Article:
Editor’s block – the flip side.

I finished the first draft of my book (hooray!). I immediately, and foolishly, started to edit it (boo!).

It doesn’t work – switching from writing to editing. I guess it’s the brain thing. The right side is supposed to be the creative part, the left the home of the analytical, logical and verbal reasoning. I’m wondering if focussing all my efforts in one half – the creative writer – then switching to an analytical nit picking role is simply not something I can do quickly or easily.  I’m somewhat in awe of editors who can dive into the text and pick up on things my eye has glossed over in my haste to capture the tidal wave of creativity spilling out of my right side. The left side goes into panic mode, spotting things, but unable to be heard over the rush of neurones firing off on the other side. Eventually, the poor thing gets drowned out.

Then, weeks later, she doesn’t want to come out to work. She’s ticked off, hiding somewhere – you should have paid attention to me earlier – she snips. I coax her, reminding her she is important – those grammatical errors, plot inconsistencies, shifts in style – they all need a diligent, analytical eye.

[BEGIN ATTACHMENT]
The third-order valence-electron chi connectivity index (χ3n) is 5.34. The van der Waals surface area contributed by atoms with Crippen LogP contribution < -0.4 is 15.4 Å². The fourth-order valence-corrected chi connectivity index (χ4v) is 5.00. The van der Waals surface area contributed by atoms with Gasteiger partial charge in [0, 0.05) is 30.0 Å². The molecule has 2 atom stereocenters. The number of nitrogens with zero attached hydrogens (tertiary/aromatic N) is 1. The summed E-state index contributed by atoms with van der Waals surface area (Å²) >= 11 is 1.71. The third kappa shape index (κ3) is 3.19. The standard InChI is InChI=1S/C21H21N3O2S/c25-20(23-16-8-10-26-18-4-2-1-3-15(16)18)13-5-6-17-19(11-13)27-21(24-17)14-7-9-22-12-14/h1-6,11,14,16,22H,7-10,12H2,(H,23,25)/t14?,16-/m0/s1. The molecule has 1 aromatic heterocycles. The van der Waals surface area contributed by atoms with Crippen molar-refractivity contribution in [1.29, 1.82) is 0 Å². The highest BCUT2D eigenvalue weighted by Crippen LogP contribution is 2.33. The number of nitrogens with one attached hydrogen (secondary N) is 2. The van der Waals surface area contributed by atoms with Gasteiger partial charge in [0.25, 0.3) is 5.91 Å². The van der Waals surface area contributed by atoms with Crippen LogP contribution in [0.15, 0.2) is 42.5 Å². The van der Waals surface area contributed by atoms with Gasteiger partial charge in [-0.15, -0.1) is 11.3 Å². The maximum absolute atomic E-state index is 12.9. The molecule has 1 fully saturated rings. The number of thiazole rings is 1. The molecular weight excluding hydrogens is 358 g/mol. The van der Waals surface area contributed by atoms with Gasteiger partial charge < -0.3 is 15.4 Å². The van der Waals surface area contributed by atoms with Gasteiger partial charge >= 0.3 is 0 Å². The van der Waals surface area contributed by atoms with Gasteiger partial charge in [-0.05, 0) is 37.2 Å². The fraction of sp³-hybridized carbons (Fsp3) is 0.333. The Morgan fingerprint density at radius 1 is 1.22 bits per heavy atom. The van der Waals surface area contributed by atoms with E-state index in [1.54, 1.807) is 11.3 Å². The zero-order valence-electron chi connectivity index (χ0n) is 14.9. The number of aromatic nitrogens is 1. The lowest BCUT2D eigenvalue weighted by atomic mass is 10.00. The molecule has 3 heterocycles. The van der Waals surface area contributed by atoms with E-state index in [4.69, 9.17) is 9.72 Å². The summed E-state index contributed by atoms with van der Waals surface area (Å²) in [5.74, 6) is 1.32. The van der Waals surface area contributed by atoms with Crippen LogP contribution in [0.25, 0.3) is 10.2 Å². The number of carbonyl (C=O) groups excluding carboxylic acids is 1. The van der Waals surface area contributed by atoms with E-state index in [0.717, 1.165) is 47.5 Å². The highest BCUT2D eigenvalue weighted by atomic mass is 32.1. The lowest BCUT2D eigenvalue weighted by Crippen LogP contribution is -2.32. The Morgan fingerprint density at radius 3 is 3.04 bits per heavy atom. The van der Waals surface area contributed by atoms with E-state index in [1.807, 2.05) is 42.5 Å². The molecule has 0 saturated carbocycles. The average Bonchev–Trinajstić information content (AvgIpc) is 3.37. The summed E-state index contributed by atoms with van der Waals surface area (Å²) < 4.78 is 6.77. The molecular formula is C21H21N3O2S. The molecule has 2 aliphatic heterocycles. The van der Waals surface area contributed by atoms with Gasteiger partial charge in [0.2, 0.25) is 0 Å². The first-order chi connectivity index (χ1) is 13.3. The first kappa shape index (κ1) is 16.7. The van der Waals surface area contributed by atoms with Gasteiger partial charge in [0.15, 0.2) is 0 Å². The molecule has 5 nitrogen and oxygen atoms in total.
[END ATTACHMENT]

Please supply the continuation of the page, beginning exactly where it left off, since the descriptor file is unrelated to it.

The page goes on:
Of course, now that she is out and thinking hard, my creative friend is in hibernation. So new ideas will have to wait. Not a problem, I’ve loads of research to do for this new project. In the meantime, out comes the correction pen (yep, I’m a pen and paper person) and on goes the nit picking half of the brain.

How do you switch? Do you love to edit or hate it?

writing quote

 

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2 comments

  1. It’s definitely hard to switch between the two – especially if you’ve just finished the creative part. But many times as I’m editing I see where I’ve been waaay to verbose and I end up getting a charge out of tightening up the prose in a way that still captures the scene I wrote. Hope your editing is going well!

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    1. My editing is slow. Those little niggling doubts creep in about a particular scene and I grind to halt. I found using Scrivener helps break it into manageable chunks. Things will pick up once the kids are back at school. Hope you’re keeping well.

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